Alaskans Airlines passengers flying out of Seattle-Tacoma International airport will catch their flights at a renovated North satellite building following a major renovation at the facility in the next few years. The airline and the Port of Seattle this month announced Alaska would soon be the sole tenant for “N” gates and they’re going forward with 230 million dollars in upgrades in that part of the terminal.
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Passengers on Alaska Airlines will be hopping aboard that underground train from either the C or D concourse and heading out to N gates to catch their flights in the future. It’s part of a major renovation project that will have the majority of Alaska’s planes moving to the north satellite.
Airport spokesperson Perry Cooper said a realignment of the airport’s airlines will start up in 2013. “United will move off the north satellite to concourse A and Alaska will take over all the gates in the north satellite,” Cooper said. So a really big opportunity for them to kind of market it for their Alaska passengers and then everyone that goes to the north gate will end up being an Alaska passenger. They’ll be able to put some of their finishes that kind of thing and you get the feel, that kind of Alaska feel from the time you drive in on the north side of the ticketing level all the way through the passenger trains and then out to the north satellite.” American, Frontier, Hawaiian, Jet Blue and Virgin America will also be switching locations at Sea-Tac next year to help accommodate the changes.
The Port of Seattle Commission in July approved $32 million dollars with of design work. That’ll prepare for a major renovation of the 40-year old north satellite building that Alaska Airlines will take over. It’s a partnership between the airline and the port; the construction costs will be shared by the two. Officials say the work is due and will improve the experience for Alaska’s customers.
Cooper said they’ll be adding three N gates and making some other big changes to north satellite. “The biggest thing is there’s going to be a new rooftop lounge for Alaska’s passengers,” he said. “We’re gonna refresh all the finishes, add some gates, potentially add some new stores and that kind of thing as well too. And then from behind the scenes, it’s going to be seismic upgrades, upgrading the (heating ventillation and air conditioning) system so from a comfort level it’s going to be much more comfortable than it is currently.”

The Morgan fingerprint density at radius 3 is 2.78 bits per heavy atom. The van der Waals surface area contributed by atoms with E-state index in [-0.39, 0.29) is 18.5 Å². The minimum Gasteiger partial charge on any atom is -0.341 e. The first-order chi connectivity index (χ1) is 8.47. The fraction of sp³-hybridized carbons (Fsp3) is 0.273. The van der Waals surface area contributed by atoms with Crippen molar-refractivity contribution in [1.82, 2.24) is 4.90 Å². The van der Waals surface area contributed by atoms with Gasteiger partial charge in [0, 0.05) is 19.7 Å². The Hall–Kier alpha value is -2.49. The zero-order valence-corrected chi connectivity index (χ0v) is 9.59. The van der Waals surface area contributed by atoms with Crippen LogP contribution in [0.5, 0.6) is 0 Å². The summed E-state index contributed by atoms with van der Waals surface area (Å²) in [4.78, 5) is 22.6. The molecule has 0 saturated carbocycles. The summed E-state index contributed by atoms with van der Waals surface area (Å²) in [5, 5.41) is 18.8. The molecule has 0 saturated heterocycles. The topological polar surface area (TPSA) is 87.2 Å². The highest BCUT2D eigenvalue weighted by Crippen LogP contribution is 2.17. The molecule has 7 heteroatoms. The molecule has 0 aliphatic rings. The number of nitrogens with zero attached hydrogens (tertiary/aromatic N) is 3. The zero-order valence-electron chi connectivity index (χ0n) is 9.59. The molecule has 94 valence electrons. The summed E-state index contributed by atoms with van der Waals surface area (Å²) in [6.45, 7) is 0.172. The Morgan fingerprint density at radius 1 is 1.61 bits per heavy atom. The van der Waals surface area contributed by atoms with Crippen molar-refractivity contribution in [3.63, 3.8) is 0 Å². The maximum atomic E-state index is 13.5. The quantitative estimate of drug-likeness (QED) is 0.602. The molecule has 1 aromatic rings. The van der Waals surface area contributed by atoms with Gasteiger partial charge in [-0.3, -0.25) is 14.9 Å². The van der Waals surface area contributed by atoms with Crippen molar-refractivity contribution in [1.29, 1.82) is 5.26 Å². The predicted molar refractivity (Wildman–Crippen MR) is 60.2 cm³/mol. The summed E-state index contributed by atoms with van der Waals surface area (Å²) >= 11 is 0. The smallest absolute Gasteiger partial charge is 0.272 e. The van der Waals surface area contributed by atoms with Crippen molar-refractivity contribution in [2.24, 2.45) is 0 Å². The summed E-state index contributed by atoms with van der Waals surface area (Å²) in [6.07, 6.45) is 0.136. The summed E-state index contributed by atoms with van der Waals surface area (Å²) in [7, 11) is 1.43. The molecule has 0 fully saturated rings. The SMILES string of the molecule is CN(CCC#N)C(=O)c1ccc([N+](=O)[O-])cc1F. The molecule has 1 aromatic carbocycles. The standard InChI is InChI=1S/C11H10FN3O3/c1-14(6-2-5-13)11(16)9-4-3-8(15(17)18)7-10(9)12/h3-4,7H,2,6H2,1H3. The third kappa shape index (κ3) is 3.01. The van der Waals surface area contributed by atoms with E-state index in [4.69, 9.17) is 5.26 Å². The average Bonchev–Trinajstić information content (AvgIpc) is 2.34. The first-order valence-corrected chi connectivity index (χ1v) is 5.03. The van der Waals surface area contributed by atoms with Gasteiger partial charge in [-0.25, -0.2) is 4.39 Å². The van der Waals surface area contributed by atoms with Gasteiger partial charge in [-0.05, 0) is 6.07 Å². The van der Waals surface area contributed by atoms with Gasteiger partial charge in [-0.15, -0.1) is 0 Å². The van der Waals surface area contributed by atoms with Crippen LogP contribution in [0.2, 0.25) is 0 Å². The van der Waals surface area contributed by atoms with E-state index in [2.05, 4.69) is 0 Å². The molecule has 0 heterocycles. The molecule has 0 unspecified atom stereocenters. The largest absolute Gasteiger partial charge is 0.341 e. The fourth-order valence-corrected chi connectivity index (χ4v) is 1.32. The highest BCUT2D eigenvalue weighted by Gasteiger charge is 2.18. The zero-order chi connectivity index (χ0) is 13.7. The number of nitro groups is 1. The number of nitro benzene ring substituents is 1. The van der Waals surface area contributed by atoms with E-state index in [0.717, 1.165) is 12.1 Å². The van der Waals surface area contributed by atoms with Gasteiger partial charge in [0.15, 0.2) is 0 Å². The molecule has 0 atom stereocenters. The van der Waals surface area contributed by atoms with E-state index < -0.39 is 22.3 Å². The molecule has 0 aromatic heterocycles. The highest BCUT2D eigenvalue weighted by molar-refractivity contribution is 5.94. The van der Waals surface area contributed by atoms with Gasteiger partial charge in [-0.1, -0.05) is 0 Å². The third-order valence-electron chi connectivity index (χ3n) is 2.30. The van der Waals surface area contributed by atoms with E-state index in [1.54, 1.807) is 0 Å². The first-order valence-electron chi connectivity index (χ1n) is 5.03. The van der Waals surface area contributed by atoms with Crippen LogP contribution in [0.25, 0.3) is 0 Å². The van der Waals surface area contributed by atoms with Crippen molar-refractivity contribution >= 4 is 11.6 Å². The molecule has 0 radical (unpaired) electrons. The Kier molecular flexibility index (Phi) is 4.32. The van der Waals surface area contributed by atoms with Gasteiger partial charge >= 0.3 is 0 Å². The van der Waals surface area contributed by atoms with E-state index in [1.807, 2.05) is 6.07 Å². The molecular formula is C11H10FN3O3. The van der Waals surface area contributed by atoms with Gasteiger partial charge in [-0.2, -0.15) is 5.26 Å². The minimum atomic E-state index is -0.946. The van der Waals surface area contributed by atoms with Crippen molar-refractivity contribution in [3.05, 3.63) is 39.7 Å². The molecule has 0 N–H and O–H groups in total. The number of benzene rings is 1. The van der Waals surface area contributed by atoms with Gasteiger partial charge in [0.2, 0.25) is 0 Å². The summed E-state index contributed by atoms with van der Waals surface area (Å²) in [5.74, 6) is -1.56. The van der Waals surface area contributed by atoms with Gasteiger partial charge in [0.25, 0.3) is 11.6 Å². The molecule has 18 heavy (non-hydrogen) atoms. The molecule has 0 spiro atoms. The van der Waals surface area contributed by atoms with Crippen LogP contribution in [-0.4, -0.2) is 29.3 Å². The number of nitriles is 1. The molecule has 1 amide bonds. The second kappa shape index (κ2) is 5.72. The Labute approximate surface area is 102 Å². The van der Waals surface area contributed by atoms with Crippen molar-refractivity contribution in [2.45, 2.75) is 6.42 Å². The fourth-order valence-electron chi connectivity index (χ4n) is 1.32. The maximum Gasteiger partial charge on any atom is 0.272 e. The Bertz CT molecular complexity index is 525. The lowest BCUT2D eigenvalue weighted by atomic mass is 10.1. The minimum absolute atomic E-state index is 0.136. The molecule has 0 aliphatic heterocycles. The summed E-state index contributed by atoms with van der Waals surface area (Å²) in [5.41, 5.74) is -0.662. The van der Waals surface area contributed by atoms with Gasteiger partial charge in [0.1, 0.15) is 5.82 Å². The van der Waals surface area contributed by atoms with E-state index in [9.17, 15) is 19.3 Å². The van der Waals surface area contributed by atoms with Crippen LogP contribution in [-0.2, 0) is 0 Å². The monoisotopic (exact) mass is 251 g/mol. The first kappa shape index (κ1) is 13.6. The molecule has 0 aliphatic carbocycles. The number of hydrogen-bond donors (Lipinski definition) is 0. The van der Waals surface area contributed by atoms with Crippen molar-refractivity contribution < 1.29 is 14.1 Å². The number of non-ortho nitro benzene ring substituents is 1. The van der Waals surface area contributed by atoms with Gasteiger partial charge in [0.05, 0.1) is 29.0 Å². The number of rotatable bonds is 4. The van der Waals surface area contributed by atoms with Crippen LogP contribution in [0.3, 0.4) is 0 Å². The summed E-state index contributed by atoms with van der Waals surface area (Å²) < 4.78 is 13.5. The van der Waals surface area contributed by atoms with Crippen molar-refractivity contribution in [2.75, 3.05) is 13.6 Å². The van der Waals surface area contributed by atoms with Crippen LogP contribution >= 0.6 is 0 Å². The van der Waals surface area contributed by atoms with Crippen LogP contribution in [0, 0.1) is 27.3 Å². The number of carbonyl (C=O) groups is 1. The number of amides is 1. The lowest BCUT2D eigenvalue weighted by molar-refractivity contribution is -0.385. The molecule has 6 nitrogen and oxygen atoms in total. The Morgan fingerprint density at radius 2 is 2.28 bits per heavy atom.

Alaska Airlines flies 27-hundred people out of the airport to destinations in Alaska each day, according to Airline spokesperson Bobbie Egan. “This year as we’re celebrating our 80th anniversary we look up north at our roots in the state of Alaska and are very much appreciative of our loyal customers who have been traveling on us for a number of years. So, we’re proud of that number and think that these renovations here in Seattle will make travel much easier and improved for our customers,” Egan said
The airline already uses the north satellite for a number of its flights. It will continue to use C or D gates for its commuter flight connections around the Pacific Northwest. However Egan said consolidating flights mostly to one part of the airport will make the airline’s operations more efficient.
Egan said the company considered public perceptions about the length of the walk from the ticket counter to departure gate with the change. “We conducted three studies in recent years just examining that amount of time and the perception and actually what we learned is that it takes about the same amount of time to reach the north satellite riding that train as it takes to walk to the gates at the end of concourse C,” she said.
She acknowledges travelers will see some dust from the construction once the work starts up in 2014 but says the goal is to have the least amount of impact on customers. The work is scheduled to be completed by the end of 2016.